James A. Boiani, Member of the Firm in the Health Care & Life Sciences practice, in the firm’s Washington, DC, office, was quoted in InsideHealthPolicy, in “Lawyers: FDA’s CLIA Waiver Guidances Give Industry More Flexibility.”

Following is an excerpt:

When Congress passed 21st Century Cures in 2016, it required FDA to update its 2008 guidance on CLIA waiver application in in vitro diagnostic device manufacturers, specifically the section of the guidance that covers how to demonstrate insignificant risk of an erroneous result. Cures required FDA to update the guidance to say that tests would be considered accurate foe CLIA waiver purposes “if the result by trained and untrained users are comparable” the act says.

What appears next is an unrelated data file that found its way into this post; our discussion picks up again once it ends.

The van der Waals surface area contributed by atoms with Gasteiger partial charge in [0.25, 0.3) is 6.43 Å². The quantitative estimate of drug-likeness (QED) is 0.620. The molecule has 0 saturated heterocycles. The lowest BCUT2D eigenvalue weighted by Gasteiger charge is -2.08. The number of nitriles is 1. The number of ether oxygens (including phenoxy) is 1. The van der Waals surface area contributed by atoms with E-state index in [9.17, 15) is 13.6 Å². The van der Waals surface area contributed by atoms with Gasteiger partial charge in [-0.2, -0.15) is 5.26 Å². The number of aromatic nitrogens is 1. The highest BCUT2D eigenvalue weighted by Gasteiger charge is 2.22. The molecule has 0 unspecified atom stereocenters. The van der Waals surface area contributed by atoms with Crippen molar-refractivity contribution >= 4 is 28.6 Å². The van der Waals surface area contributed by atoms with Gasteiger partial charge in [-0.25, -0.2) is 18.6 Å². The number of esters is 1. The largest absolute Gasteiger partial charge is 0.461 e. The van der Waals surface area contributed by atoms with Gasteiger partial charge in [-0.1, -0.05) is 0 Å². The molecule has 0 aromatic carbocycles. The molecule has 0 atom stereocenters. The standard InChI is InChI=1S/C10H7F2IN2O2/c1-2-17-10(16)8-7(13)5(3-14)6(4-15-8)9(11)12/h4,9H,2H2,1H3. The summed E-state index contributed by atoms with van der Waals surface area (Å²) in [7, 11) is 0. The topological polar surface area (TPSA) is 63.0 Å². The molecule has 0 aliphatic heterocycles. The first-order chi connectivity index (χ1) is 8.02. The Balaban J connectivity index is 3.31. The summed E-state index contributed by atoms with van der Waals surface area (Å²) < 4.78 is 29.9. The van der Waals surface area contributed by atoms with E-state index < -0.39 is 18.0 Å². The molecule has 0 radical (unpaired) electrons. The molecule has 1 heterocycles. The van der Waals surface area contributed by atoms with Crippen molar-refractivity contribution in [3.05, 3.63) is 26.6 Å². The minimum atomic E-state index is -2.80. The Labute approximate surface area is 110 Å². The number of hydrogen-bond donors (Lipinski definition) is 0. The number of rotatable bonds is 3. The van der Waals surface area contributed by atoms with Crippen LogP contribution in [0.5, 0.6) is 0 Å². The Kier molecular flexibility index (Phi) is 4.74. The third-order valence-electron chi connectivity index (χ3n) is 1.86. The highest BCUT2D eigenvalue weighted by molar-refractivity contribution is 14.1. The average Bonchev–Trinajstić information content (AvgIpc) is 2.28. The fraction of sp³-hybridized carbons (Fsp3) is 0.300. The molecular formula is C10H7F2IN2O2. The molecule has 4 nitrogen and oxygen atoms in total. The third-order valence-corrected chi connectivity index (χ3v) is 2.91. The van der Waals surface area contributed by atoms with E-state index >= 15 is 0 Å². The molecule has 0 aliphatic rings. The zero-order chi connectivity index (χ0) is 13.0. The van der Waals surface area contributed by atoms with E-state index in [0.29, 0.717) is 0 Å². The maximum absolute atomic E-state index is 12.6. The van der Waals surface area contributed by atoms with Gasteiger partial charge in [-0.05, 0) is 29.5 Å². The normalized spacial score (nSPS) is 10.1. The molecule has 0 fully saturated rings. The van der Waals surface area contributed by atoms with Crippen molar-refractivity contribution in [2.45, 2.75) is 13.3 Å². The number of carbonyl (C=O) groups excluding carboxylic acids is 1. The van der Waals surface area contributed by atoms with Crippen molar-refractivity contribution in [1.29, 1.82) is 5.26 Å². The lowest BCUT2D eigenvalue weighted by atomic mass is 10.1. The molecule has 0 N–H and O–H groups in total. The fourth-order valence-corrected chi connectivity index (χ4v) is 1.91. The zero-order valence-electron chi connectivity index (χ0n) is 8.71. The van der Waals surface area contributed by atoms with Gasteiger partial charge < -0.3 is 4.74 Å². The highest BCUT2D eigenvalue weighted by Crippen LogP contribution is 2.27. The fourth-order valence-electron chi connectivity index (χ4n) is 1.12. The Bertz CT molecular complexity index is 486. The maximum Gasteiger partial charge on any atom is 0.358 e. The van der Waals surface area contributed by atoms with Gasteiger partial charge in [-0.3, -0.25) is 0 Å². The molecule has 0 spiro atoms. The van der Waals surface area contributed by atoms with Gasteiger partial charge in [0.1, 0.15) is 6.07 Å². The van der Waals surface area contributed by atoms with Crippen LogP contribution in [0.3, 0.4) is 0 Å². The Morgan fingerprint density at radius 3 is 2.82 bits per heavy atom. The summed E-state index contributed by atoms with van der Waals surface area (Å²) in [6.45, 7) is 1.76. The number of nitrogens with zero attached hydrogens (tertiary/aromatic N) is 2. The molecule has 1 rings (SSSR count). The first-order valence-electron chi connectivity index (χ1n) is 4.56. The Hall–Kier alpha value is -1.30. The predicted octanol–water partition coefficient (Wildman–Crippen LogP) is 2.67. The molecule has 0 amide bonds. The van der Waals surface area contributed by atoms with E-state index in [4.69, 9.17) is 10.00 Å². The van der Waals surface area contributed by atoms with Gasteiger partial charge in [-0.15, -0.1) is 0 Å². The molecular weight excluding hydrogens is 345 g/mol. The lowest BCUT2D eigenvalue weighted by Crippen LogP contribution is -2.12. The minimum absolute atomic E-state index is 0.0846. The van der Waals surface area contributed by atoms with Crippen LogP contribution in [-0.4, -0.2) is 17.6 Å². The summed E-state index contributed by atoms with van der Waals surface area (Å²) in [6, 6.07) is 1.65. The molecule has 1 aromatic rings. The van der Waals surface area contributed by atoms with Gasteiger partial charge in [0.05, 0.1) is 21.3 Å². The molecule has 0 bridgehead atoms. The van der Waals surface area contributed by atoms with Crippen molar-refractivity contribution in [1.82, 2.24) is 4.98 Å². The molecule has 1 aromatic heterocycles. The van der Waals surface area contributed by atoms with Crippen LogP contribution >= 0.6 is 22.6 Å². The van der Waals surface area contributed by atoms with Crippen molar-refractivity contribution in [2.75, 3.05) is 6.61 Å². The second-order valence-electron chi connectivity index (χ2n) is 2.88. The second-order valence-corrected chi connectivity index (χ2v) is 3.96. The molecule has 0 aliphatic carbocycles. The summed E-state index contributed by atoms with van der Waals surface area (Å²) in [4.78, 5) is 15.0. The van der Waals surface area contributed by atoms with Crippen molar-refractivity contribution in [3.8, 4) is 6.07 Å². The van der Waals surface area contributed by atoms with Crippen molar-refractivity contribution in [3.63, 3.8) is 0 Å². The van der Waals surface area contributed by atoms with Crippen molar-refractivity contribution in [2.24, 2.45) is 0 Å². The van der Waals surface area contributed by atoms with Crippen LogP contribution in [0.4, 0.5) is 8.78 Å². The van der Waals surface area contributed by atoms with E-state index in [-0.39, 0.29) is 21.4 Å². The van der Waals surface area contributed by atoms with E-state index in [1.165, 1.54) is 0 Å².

James Boiani, a member of the firm at Epstein Becker Green, told Inside Health Policy that the 2017 guidances focused on gauging test accuracy, rather than on assessing the comparison of results between trained and untrained users as Congress intended.

“Congress has said that if a diagnostic test allows trained and untrained users to get comparable results, and the test is simple, it is entitled to a waiver,” Boiani wrote in comments he submitted to FDA in March as general counsel to the Coalition for CLIA Waiver Reform. “FDA’s guidance needs to reflect Congress’s intent, and recognize—as Congress has—the value of expanded access to new and innovative CLIA­waived tests.”

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